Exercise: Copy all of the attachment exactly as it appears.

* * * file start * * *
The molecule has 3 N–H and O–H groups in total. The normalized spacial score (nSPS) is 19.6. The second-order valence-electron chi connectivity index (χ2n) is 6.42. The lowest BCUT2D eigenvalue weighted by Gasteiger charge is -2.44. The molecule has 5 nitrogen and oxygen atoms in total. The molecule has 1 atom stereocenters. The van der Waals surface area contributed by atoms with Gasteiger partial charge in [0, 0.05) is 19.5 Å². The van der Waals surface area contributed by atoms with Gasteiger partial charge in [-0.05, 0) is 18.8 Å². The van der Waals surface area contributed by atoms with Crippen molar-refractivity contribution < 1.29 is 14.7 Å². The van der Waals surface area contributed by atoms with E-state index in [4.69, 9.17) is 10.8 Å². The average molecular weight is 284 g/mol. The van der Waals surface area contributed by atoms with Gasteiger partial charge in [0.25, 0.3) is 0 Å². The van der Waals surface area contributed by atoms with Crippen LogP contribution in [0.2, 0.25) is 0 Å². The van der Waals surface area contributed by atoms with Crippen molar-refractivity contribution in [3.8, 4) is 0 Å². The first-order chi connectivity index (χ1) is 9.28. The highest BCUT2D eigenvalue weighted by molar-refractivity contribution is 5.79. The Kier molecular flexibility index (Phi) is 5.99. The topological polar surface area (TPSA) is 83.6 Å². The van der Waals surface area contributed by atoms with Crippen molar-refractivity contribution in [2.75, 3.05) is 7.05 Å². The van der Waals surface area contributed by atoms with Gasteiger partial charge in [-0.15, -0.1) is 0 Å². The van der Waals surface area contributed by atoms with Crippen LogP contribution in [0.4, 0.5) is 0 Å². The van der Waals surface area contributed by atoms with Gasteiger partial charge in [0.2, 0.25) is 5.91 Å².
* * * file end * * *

The molecule has 3 N–H and O–H groups in total. The normalized spacial score (nSPS) is 19.6. The second-order valence-electron chi connectivity index (χ2n) is 6.42. The lowest BCUT2D eigenvalue weighted by Gasteiger charge is -2.44. The molecule has 5 nitrogen and oxygen atoms in total. The molecule has 1 atom stereocenters. The van der Waals surface area contributed by atoms with Gasteiger partial charge in [0, 0.05) is 19.5 Å². The van der Waals surface area contributed by atoms with Gasteiger partial charge in [-0.05, 0) is 18.8 Å². The van der Waals surface area contributed by atoms with Crippen molar-refractivity contribution < 1.29 is 14.7 Å². The van der Waals surface area contributed by atoms with E-state index in [4.69, 9.17) is 10.8 Å². The average molecular weight is 284 g/mol. The van der Waals surface area contributed by atoms with Gasteiger partial charge in [0.25, 0.3) is 0 Å². The van der Waals surface area contributed by atoms with Crippen LogP contribution in [0.2, 0.25) is 0 Å². The van der Waals surface area contributed by atoms with Crippen molar-refractivity contribution in [3.8, 4) is 0 Å². The first-order chi connectivity index (χ1) is 9.28. The highest BCUT2D eigenvalue weighted by molar-refractivity contribution is 5.79. The Kier molecular flexibility index (Phi) is 5.99. The topological polar surface area (TPSA) is 83.6 Å². The van der Waals surface area contributed by atoms with Crippen molar-refractivity contribution in [2.75, 3.05) is 7.05 Å². The van der Waals surface area contributed by atoms with Gasteiger partial charge in [-0.15, -0.1) is 0 Å². The van der Waals surface area contributed by atoms with Crippen LogP contribution in [0.4, 0.5) is 0 Å². The van der Waals surface area contributed by atoms with Gasteiger partial charge in [0.2, 0.25) is 5.91 Å².